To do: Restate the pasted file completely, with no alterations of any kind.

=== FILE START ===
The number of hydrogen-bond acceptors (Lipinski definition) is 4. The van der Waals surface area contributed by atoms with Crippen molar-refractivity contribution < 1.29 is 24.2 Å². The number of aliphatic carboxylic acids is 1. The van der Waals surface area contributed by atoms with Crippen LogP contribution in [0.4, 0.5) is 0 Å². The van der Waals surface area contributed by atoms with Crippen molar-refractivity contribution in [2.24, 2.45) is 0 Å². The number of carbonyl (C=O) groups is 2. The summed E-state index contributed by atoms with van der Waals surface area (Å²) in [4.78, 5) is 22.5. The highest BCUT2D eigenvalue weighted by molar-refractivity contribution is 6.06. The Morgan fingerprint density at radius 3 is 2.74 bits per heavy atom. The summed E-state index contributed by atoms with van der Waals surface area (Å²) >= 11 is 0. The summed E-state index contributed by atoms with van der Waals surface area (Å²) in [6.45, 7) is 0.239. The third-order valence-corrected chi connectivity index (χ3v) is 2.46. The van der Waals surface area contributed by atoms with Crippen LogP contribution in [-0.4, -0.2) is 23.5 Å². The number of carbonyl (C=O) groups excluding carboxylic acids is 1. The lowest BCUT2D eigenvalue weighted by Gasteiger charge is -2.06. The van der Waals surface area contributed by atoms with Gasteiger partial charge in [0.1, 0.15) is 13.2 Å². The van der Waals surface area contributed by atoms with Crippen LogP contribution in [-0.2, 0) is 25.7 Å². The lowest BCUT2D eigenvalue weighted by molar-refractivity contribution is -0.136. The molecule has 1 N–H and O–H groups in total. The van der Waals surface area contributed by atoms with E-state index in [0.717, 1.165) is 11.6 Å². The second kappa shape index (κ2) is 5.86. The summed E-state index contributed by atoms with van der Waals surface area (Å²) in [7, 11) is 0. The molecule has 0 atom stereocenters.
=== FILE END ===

The number of hydrogen-bond acceptors (Lipinski definition) is 4. The van der Waals surface area contributed by atoms with Crippen molar-refractivity contribution < 1.29 is 24.2 Å². The number of aliphatic carboxylic acids is 1. The van der Waals surface area contributed by atoms with Crippen LogP contribution in [0.4, 0.5) is 0 Å². The van der Waals surface area contributed by atoms with Crippen molar-refractivity contribution in [2.24, 2.45) is 0 Å². The number of carbonyl (C=O) groups is 2. The summed E-state index contributed by atoms with van der Waals surface area (Å²) in [4.78, 5) is 22.5. The highest BCUT2D eigenvalue weighted by molar-refractivity contribution is 6.06. The Morgan fingerprint density at radius 3 is 2.74 bits per heavy atom. The summed E-state index contributed by atoms with van der Waals surface area (Å²) >= 11 is 0. The summed E-state index contributed by atoms with van der Waals surface area (Å²) in [6.45, 7) is 0.239. The third-order valence-corrected chi connectivity index (χ3v) is 2.46. The van der Waals surface area contributed by atoms with Crippen LogP contribution in [-0.4, -0.2) is 23.5 Å². The number of carbonyl (C=O) groups excluding carboxylic acids is 1. The lowest BCUT2D eigenvalue weighted by Gasteiger charge is -2.06. The van der Waals surface area contributed by atoms with Gasteiger partial charge in [0.1, 0.15) is 13.2 Å². The van der Waals surface area contributed by atoms with Crippen LogP contribution in [-0.2, 0) is 25.7 Å². The lowest BCUT2D eigenvalue weighted by molar-refractivity contribution is -0.136. The molecule has 1 N–H and O–H groups in total. The van der Waals surface area contributed by atoms with E-state index in [0.717, 1.165) is 11.6 Å². The second kappa shape index (κ2) is 5.86. The summed E-state index contributed by atoms with van der Waals surface area (Å²) in [7, 11) is 0. The molecule has 0 atom stereocenters.